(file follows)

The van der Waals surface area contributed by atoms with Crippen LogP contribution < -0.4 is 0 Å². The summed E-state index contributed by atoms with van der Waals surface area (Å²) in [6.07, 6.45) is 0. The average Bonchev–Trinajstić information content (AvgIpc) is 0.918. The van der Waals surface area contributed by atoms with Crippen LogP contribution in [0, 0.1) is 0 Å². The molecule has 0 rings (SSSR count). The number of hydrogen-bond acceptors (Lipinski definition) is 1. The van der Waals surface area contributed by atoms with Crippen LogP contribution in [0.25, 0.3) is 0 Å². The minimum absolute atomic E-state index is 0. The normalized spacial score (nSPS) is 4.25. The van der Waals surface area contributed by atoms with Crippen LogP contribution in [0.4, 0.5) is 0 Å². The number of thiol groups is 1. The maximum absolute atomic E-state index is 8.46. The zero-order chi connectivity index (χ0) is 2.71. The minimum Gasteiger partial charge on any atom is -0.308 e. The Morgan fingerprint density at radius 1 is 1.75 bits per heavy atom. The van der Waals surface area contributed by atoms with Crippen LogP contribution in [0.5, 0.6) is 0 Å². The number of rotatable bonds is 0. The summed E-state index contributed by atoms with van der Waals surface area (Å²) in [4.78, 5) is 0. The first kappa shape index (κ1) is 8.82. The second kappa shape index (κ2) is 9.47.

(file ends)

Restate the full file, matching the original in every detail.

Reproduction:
The van der Waals surface area contributed by atoms with Crippen LogP contribution < -0.4 is 0 Å². The summed E-state index contributed by atoms with van der Waals surface area (Å²) in [6.07, 6.45) is 0. The average Bonchev–Trinajstić information content (AvgIpc) is 0.918. The van der Waals surface area contributed by atoms with Crippen LogP contribution in [0, 0.1) is 0 Å². The molecule has 0 rings (SSSR count). The number of hydrogen-bond acceptors (Lipinski definition) is 1. The van der Waals surface area contributed by atoms with Crippen LogP contribution in [0.25, 0.3) is 0 Å². The minimum absolute atomic E-state index is 0. The normalized spacial score (nSPS) is 4.25. The van der Waals surface area contributed by atoms with Crippen LogP contribution in [0.4, 0.5) is 0 Å². The number of thiol groups is 1. The maximum absolute atomic E-state index is 8.46. The zero-order chi connectivity index (χ0) is 2.71. The minimum Gasteiger partial charge on any atom is -0.308 e. The Morgan fingerprint density at radius 1 is 1.75 bits per heavy atom. The van der Waals surface area contributed by atoms with Crippen LogP contribution in [0.5, 0.6) is 0 Å². The number of rotatable bonds is 0. The summed E-state index contributed by atoms with van der Waals surface area (Å²) in [4.78, 5) is 0. The first kappa shape index (κ1) is 8.82. The second kappa shape index (κ2) is 9.47.